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COVID-19 vaccinations helped to improve mental health for many by reducing concerns about developing the disease. Getty Images
  • A new study reports that people who received the first dose of a COVID-19 vaccine had improved mental health.
  • However, those who had yet not received it felt even more mental distress.
  • Experts say the vaccines provided people with hope for an end to the pandemic.
  • They also counteracted feelings of powerlessness against the disease.

When you received your first dose of a COVID-19 vaccine, did you feel a sense of relief? A new study published in the journal PLOS ONE suggests that this was a common feeling for many people in the United States.

Survey participants reported feeling less depression and anxiety after receiving their initial dose of a vaccine.

However, those who had not yet received their first dose actually reported feeling even more mental distress.

For this study, lead author Francisco Perez-Arce, PhD, an economist with the Center for Economic and Social Research (CESR), and his team of researchers surveyed 8,003 adults participating in the Understanding America Study, an ongoing investigation looking at people from around the United States.

Participants were surveyed at regular intervals between March 10 and March 31, 2021. All completed at least two waves of the survey.

They were required to answer questions about their vaccine status and their levels of depression and anxiety based on the four-item Patient Health Questionnaire (PHQ-4).

Researchers then analyzed the results to determine the change in PHQ-4 scores after participants received their first dose of a COVID-19 vaccine.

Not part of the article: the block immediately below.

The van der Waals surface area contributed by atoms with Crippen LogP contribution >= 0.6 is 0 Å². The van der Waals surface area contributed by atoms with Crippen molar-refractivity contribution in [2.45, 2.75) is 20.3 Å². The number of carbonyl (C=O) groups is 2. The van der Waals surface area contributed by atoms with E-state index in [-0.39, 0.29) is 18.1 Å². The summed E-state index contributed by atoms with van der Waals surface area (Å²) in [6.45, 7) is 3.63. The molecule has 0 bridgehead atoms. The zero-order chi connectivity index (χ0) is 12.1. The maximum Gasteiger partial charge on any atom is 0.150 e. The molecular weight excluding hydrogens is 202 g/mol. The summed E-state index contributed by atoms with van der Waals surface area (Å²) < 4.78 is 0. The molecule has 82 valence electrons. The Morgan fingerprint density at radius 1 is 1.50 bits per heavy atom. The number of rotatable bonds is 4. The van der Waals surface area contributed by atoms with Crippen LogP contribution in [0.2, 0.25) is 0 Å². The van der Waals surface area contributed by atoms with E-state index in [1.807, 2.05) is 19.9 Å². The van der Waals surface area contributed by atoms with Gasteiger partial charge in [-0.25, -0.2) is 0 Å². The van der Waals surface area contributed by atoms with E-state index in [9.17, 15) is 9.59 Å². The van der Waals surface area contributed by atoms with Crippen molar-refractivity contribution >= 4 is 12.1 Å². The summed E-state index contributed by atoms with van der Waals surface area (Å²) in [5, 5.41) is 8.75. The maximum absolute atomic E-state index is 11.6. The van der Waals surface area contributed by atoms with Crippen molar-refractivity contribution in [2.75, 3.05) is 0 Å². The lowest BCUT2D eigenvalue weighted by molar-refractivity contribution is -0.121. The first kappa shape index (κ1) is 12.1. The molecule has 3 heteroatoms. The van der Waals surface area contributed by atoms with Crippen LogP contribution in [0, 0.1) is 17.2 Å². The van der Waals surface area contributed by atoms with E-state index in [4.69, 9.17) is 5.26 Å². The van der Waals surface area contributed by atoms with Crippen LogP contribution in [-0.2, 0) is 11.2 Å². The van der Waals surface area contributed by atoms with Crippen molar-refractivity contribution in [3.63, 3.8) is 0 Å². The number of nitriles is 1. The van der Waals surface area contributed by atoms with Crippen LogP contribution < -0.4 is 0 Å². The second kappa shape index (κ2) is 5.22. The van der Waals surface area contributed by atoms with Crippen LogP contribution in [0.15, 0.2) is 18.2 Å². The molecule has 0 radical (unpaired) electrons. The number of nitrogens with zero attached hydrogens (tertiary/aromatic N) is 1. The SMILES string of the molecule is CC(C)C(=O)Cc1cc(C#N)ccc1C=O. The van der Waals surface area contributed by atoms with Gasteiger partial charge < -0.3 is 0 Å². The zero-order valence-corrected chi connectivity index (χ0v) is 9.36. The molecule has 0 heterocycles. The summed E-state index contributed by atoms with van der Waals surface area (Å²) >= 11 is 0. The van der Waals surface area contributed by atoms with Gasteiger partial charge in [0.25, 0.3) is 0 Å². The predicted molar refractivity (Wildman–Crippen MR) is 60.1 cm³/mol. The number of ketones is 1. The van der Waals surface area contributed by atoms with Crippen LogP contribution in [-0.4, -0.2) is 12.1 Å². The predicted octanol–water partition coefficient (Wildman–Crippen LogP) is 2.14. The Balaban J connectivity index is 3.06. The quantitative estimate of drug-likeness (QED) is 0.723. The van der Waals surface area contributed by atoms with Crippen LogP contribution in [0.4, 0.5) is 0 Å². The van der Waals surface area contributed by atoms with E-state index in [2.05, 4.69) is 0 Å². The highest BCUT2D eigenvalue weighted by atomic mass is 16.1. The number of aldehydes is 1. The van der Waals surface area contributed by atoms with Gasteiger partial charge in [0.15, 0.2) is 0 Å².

Researchers found that those who received their first dose of a vaccine between December 2020 and March 2021 experienced a 4 percent reduction in their risk of being mildly depressed.

They also had a 15 percent reduction in their risk of being severely depressed.

On the other hand, those who had not yet received the vaccine began to feel even more anxious and depressed.

The authors did note, however, that those who experienced relief after receiving the vaccine were also people at greater risk of becoming severely ill or dying.

Jennifer A. King, DSW, LISW, assistant professor and co-director of the Center on Trauma and Adversity at Case Western Reserve University, said she feels that improvements were seen in people’s mental health because the vaccines offered people hope.

“Across demographics, we’ve seen increases in anxiety symptoms, depression symptoms, and, most notably, staggeringly high rates of trauma-related symptoms,” she said.

“Add to that the grief incurred by major losses (death, economic loss, loss of control, loss of identity), the forced isolation of lockdown and quarantines, and the sustained high levels of stress that are related to all of this, and it is easy to see why many, many of us are not OK.”

King said that after months of uncertainly and unpredictability, the vaccines brought hope because an end to the pandemic appeared to be in sight.

King also noted that anxiety is often related to a lack of control and a sense of powerlessness.

Taking action, such as getting a vaccine, is an antidote to powerlessness, she explained.

Perez-Arce agreed that the availability of vaccines made people feel more optimistic about the course of the disease.

“Results from the Understanding Coronavirus in America Study show very steep rises in mental distress at the very beginning of the pandemic (from March to April 2020),” he said.

He noted that since then, there has been recovery as people have adapted to the pandemic.

“This study shows that after they became available, vaccinations helped to improve mental health further by reducing concerns about getting the disease,” Perez-Arce said.

He further noted that receiving the vaccine may improve people’s economic outlook and enable people to resume their previous activities, such as socializing and returning to in-person work, which have also been sources of depression and anxiety during the pandemic.

King added that it’s important to realize that all responses to the stress of COVID-19 are valid.

“There is nothing wrong with you if you’re feeling more worried or more scared or sadder or angrier,” she said. “You are responding normally to abnormal circumstances. Be gentle with yourselves and with each other.”